From here comes our conception of the religious problem. The social question is above all a religious question: the problem of equality and inequality among men. And this explains the meaning of this [Vendean] uprising against the French Revolution.

You may say: Well, but if the Church teaches all this, will she not run the risk of not telling the powerful the strong words that must be said in order for them to exercise their power well?

Most Rev. Jacques-Bénigne Bossuet, Bishop of Meaux

This reminds me of a sermon by Bossuet before Louis XIV. Bossuet was preaching about kings and the powerful of the earth. And with that fabulous rhetoric of his, he said: “Finally, before the King sitting on his throne – the Sun King, the most powerful king on earth – you are gods!” This naturally caused some suspense in the chapel because what does ‘you are gods’ mean? And he went on to say: ‘O gods of flesh and bone, dust and mud, be careful because you will be judged!’ All had been said.

Louis XIV did not blink; he heard, and all had been said. Likewise, I say: granted, they are gods of flesh and blood, of dust and mud and will indeed be judged; but they are images of God. To eliminate them is to do the work of atheism.

 

(Excerpt from a Saint of the Day, Monday, March 10, 1969 – Nobility.org translation)

 

 

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St. Margaret of Hungary

Daughter of King Bela I of Hungary and his wife Marie Laskaris, born 1242; died 18 Jan., 1271. According to a vow which her parents made when Hungary was liberated from the Tatars that their next child should be dedicated to religion, Margaret, in 1245 entered the Dominican Convent of Veszprem. Invested with the habit at the age of four, she was transferred in her tenth year to the Convent of the Blessed Virgin founded by her parents on the Hasen Insel near Buda, the Margareten Insel near Budapest today, and where the ruins of the convent are still to be seen. Here Margaret passed all her life, which was consecrated to contemplation and penance, and was venerated as a saint during her lifetime. She strenuously opposed the plans of her father, who for political reasons wished to marry her to King Ottokar II of Bohemia. Margaret appears to have taken solemn vows when she was eighteen. All narratives call special attention to Margaret’s sanctity and her spirit of earthly renunciation. Her whole life was one unbroken chain of devotional exercises and penance. She chastised herself unceasingly from childhood, wore hair garments, and an iron girdle round her waist, as well as shoes spiked with nails; she was frequently scourged, and performed the most menial work in the convent…

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Frederic Baraga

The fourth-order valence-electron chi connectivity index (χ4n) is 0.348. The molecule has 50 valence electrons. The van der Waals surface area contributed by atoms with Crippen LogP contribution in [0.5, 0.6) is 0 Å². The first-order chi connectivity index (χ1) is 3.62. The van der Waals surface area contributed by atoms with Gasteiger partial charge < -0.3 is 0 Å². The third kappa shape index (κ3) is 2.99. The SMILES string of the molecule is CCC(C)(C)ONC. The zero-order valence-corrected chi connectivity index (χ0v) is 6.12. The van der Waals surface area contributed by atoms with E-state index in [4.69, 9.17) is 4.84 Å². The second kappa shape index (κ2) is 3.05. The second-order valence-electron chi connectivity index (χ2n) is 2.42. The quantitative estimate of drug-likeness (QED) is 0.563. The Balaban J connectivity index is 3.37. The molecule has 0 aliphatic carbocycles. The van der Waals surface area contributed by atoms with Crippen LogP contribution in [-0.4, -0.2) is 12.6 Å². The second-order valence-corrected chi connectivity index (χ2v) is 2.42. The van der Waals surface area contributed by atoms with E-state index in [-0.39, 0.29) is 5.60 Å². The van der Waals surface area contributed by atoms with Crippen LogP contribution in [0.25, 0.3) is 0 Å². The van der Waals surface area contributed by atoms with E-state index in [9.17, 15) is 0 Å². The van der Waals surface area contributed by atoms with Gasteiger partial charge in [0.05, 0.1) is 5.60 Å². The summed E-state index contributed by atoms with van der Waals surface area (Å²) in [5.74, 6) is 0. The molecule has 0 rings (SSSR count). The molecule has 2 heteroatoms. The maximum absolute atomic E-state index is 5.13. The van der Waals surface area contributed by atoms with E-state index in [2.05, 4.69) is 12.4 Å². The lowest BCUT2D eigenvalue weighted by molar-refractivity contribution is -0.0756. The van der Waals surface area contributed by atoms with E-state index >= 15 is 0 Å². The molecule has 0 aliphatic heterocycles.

First Bishop of Marquette, Michigan, U.S.A., born 29 June, 1797, at Malavas, in the parish of Dobernice in the Austrian Dukedom of Carniola; died at Marquette, Michigan, 19 January, 1868.

He was baptized on the very day of his birth, in the parish church of Dobernice, by the names of Irenaeus Frederic, the first of which, however, he never used, retaining only the second. His parents, Johann Nepomuc Baraga and Maria Katharine Josefa (nee de Jencic), had five children, of whom Frederic was the fourth. His father was not rich, but his mother inherited after her father’s death the estate of Malavas, besides a vast fortune. They were God-fearing and pious, and strove, while they survived, to give a good education to their children. His mother died in 1808, and his father in 1812, and Frederic spent his boyhood in the house of Dr. George Dolinar, a layman, professor in the diocesan clerical seminary at Laibach…

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Sts. Maris, Martha, Audifax, and Abachum

Saints Marius, Martha, Audifax and AbacumAll martyred at Rome in 270. Maris and his wife Martha, who belonged to the Persian nobility, came to Rome with their children in the reign of Emperor Claudius II. As zealous Christians, they sympathized with and succoured the persecuted faithful, and buried the bodies of the slain. This exposed them to the imperial vengeance; they were seized and delivered to the judge Muscianus, who, unable to persuade them to abjure their faith, condemned them to various tortures. At last, when no suffering could subdue their courage, Maris and his sons were beheaded at a place called Nymphæ Catabassi, thirteen miles from Rome, and their bodies burnt. Martha was cast into a well. A Roman lady named Felicitas, having succeeded in securing the half-consumed remains of the father and sons and also the mother’s body from the well, had the sacred relics secretly interred in a catacomb, on the thirteenth before the Kalends of February (20 January). The commemoration of these four martyrs, however, has been appointed for 19 February, doubtless so as to leave the twentieth for the feast of St. Sebastian.

Subscription15

Acta SS. (1643), II Jan., 214-6; BARONIUS, Annales (1589), 270, 2-9, 12-16; BOSCO, Una famiglia di martiri ossia vita dei SS. Mario, Marta, Audiface ed Abaco (Turin, 1892); MOMBRITIUS, Sanctuarium (1479), II, cxxxi-iii; SURIUS, De vitis sanctorum (Venice, 1581), I, 309-10; TILLEMONT, Mém, pour servir à l’hist. ecclés. (1696), IV, 675-7.

LÉON CLUGNET. (Catholic Encyclopedia)

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St. Blathmac

Looking towards St. Columba's Bay at Iona (island), Scotland.

Looking towards St. Columba’s Bay at Iona (island), Scotland.